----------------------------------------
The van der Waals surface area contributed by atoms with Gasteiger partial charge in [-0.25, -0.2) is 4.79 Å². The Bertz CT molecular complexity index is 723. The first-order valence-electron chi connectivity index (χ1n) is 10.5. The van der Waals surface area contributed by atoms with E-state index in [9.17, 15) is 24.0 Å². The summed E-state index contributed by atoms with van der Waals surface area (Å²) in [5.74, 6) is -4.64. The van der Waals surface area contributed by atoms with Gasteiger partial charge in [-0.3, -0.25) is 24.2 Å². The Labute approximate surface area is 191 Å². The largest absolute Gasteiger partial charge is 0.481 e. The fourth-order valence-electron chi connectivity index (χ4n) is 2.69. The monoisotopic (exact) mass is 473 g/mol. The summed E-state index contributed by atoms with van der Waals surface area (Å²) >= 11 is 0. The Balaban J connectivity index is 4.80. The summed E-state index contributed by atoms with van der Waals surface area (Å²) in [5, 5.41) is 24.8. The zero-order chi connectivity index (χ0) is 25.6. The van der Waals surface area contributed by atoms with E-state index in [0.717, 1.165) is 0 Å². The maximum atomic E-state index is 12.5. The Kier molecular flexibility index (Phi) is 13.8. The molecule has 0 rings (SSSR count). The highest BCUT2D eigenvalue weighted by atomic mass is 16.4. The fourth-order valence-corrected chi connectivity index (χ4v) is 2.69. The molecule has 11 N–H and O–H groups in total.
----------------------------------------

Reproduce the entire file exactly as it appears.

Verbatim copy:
The van der Waals surface area contributed by atoms with Gasteiger partial charge in [-0.25, -0.2) is 4.79 Å². The Bertz CT molecular complexity index is 723. The first-order valence-electron chi connectivity index (χ1n) is 10.5. The van der Waals surface area contributed by atoms with E-state index in [9.17, 15) is 24.0 Å². The summed E-state index contributed by atoms with van der Waals surface area (Å²) in [5.74, 6) is -4.64. The van der Waals surface area contributed by atoms with Gasteiger partial charge in [-0.3, -0.25) is 24.2 Å². The Labute approximate surface area is 191 Å². The largest absolute Gasteiger partial charge is 0.481 e. The fourth-order valence-electron chi connectivity index (χ4n) is 2.69. The monoisotopic (exact) mass is 473 g/mol. The summed E-state index contributed by atoms with van der Waals surface area (Å²) >= 11 is 0. The Balaban J connectivity index is 4.80. The summed E-state index contributed by atoms with van der Waals surface area (Å²) in [5, 5.41) is 24.8. The zero-order chi connectivity index (χ0) is 25.6. The van der Waals surface area contributed by atoms with E-state index in [0.717, 1.165) is 0 Å². The maximum atomic E-state index is 12.5. The Kier molecular flexibility index (Phi) is 13.8. The molecule has 0 rings (SSSR count). The highest BCUT2D eigenvalue weighted by atomic mass is 16.4. The fourth-order valence-corrected chi connectivity index (χ4v) is 2.69. The molecule has 11 N–H and O–H groups in total.